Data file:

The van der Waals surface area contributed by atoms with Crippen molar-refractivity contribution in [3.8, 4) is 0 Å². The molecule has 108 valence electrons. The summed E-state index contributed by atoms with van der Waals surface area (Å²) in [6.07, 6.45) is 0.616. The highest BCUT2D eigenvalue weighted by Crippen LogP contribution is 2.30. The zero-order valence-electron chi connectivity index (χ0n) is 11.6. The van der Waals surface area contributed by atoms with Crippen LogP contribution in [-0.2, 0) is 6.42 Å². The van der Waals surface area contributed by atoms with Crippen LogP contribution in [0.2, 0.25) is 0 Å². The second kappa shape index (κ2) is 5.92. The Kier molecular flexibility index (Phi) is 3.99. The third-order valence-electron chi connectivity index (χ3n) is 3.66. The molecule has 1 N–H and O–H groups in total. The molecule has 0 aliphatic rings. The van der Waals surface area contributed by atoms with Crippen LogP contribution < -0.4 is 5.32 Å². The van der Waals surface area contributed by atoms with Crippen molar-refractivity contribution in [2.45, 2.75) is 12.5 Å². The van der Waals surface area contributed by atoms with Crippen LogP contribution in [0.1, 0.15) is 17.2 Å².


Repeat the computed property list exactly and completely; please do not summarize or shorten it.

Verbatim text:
The van der Waals surface area contributed by atoms with Crippen molar-refractivity contribution in [3.8, 4) is 0 Å². The molecule has 108 valence electrons. The summed E-state index contributed by atoms with van der Waals surface area (Å²) in [6.07, 6.45) is 0.616. The highest BCUT2D eigenvalue weighted by Crippen LogP contribution is 2.30. The zero-order valence-electron chi connectivity index (χ0n) is 11.6. The van der Waals surface area contributed by atoms with Crippen LogP contribution in [-0.2, 0) is 6.42 Å². The van der Waals surface area contributed by atoms with Crippen LogP contribution in [0.2, 0.25) is 0 Å². The second kappa shape index (κ2) is 5.92. The Kier molecular flexibility index (Phi) is 3.99. The third-order valence-electron chi connectivity index (χ3n) is 3.66. The molecule has 1 N–H and O–H groups in total. The molecule has 0 aliphatic rings. The van der Waals surface area contributed by atoms with Crippen LogP contribution < -0.4 is 5.32 Å². The van der Waals surface area contributed by atoms with Crippen molar-refractivity contribution in [2.45, 2.75) is 12.5 Å². The van der Waals surface area contributed by atoms with Crippen LogP contribution in [0.1, 0.15) is 17.2 Å².